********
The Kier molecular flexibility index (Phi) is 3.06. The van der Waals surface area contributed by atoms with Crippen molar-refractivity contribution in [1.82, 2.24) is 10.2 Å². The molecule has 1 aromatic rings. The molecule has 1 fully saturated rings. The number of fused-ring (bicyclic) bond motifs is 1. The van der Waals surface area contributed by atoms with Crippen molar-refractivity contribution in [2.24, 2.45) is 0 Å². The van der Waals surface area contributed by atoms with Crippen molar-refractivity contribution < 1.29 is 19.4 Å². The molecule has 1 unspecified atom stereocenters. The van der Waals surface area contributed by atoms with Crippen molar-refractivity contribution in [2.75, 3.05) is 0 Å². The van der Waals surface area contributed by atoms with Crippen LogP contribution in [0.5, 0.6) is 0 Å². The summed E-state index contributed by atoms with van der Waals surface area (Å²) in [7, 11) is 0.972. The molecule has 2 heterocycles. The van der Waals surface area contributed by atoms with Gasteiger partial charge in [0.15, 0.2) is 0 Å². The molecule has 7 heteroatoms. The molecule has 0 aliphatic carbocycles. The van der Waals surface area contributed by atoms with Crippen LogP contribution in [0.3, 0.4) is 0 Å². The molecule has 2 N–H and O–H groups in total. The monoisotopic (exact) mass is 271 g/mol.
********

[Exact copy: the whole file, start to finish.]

The Kier molecular flexibility index (Phi) is 3.06. The van der Waals surface area contributed by atoms with Crippen molar-refractivity contribution in [1.82, 2.24) is 10.2 Å². The molecule has 1 aromatic rings. The molecule has 1 fully saturated rings. The number of fused-ring (bicyclic) bond motifs is 1. The van der Waals surface area contributed by atoms with Crippen molar-refractivity contribution in [2.24, 2.45) is 0 Å². The van der Waals surface area contributed by atoms with Crippen molar-refractivity contribution < 1.29 is 19.4 Å². The molecule has 1 unspecified atom stereocenters. The van der Waals surface area contributed by atoms with Crippen molar-refractivity contribution in [2.75, 3.05) is 0 Å². The van der Waals surface area contributed by atoms with Crippen LogP contribution in [0.5, 0.6) is 0 Å². The summed E-state index contributed by atoms with van der Waals surface area (Å²) in [7, 11) is 0.972. The molecule has 2 heterocycles. The van der Waals surface area contributed by atoms with Gasteiger partial charge in [0.15, 0.2) is 0 Å². The molecule has 7 heteroatoms. The molecule has 0 aliphatic carbocycles. The van der Waals surface area contributed by atoms with Crippen LogP contribution in [0.3, 0.4) is 0 Å². The molecule has 2 N–H and O–H groups in total. The monoisotopic (exact) mass is 271 g/mol.